I want to say it’s a house coat, but not too sure.
I think it’s an opera cloak-type thing.
Bonnet, silk satin lined with silk satin and trimmed with chenille yarn, silk-wrapped millinery wire, silk flowers and silk ribbon, 1805-10, French.
Mourning Dress, around 1900
Foto: Christa Losta
© Wien Museum
Mourning dress symbolized humility and respect for the deceased. Outward signs of mourning were usually observed by women.
They wore deep mourning attire for at least a year after the death of a close relative. Aristoratic widows, like Queen Victoria, or Maria Theresia, in the eighteenth century, wore mourning for the rest of their lives.
Mourning attire had to be of a black and dull fabric. Crêpe was commonly associated with mourning. While men got away with a crêpe band on one sleeve, women were obliged to wear black dresses and hats with heavy crêpe veils. Even accessories such as fans and parasols, had to be black. In the second half of a year of mourning, a women could wear grey or mauve – the first artificially produced colour dye.
Just a couple of things …
Mourning customs are heavily tied to time and place, so it’s tough to generalize about mourning customs as a whole. For example, this is a description of late 18th century French mourning stages and times (from the Galerie des Modes, translated by moi), giving the levels of mourning required for grandparents, parents, spouses, children, cousins, etc., while this 1891 American etiquette book recommends no set periods and even cautions against sinking too deeply into mourning. Another from the 1880s hews closer to the 18th century rules, but notes that levels of affection can and should make a difference.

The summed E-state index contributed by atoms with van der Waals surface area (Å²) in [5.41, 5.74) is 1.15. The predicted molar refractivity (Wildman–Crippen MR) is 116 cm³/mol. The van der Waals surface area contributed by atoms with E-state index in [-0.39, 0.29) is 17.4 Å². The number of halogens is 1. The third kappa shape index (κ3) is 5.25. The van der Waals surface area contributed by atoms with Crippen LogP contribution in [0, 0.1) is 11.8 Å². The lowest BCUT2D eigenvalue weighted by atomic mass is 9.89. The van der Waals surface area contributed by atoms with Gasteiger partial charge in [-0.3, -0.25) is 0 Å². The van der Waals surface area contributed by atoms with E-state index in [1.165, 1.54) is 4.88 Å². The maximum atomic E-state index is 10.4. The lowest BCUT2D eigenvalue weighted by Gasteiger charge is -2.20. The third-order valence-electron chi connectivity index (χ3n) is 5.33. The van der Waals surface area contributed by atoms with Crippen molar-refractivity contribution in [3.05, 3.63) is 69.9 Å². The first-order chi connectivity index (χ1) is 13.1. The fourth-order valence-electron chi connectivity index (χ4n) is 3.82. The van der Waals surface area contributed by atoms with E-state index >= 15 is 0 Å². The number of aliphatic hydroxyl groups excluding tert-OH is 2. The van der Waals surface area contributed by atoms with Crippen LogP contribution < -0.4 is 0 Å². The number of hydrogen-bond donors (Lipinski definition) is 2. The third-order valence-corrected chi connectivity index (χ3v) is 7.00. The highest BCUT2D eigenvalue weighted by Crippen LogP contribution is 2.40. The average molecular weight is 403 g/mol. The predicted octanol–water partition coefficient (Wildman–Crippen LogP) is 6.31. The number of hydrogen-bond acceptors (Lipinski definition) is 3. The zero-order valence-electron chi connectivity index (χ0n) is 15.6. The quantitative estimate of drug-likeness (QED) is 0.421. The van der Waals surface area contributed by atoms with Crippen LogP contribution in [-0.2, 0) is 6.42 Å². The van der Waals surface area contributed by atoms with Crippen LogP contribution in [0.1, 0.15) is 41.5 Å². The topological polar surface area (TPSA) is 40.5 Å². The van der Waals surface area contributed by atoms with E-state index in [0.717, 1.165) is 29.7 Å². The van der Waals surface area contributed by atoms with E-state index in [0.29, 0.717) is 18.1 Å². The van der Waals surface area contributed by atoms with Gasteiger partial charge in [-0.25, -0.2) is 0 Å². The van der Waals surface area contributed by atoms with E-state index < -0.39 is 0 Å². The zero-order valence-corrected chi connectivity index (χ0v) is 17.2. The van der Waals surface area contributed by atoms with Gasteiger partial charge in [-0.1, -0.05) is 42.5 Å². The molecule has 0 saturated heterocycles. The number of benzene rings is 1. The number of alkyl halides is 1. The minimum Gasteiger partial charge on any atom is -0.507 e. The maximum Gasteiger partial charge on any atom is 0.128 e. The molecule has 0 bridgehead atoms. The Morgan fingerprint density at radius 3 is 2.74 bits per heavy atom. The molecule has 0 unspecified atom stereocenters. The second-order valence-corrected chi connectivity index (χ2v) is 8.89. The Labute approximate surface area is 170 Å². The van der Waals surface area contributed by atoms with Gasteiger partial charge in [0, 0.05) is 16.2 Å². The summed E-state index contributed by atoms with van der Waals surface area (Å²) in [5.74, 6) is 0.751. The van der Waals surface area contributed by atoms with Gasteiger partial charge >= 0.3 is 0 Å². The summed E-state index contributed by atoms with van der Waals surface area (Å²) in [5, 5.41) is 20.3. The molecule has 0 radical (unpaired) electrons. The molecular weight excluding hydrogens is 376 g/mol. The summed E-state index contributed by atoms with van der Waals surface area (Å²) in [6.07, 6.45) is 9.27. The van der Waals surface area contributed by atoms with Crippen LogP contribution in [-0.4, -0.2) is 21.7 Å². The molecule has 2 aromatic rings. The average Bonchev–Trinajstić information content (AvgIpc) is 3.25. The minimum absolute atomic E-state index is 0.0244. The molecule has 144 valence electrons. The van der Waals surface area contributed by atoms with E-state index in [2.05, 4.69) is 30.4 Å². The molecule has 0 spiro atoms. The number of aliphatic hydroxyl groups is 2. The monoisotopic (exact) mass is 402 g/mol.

Men wore more than just an armband for mourning. The armband was handy for men who didn’t own mourning dress or couldn’t afford to buy it when it was needed, but it wasn’t the sole marking. (In fact, some considered it vulgar.) 18th century Frenchmen wore black coats, waistcoats, breeches, and stockings in first mourning, transitioning into greys and white stripes in half/second mourning. Black coats, waistcoats, and trousers were recommended for men by some in the late 19th century. For the most part, men and women mourned for relations for about the same amount of time, though men’s periods of mourning were slightly shorter during the 19th century.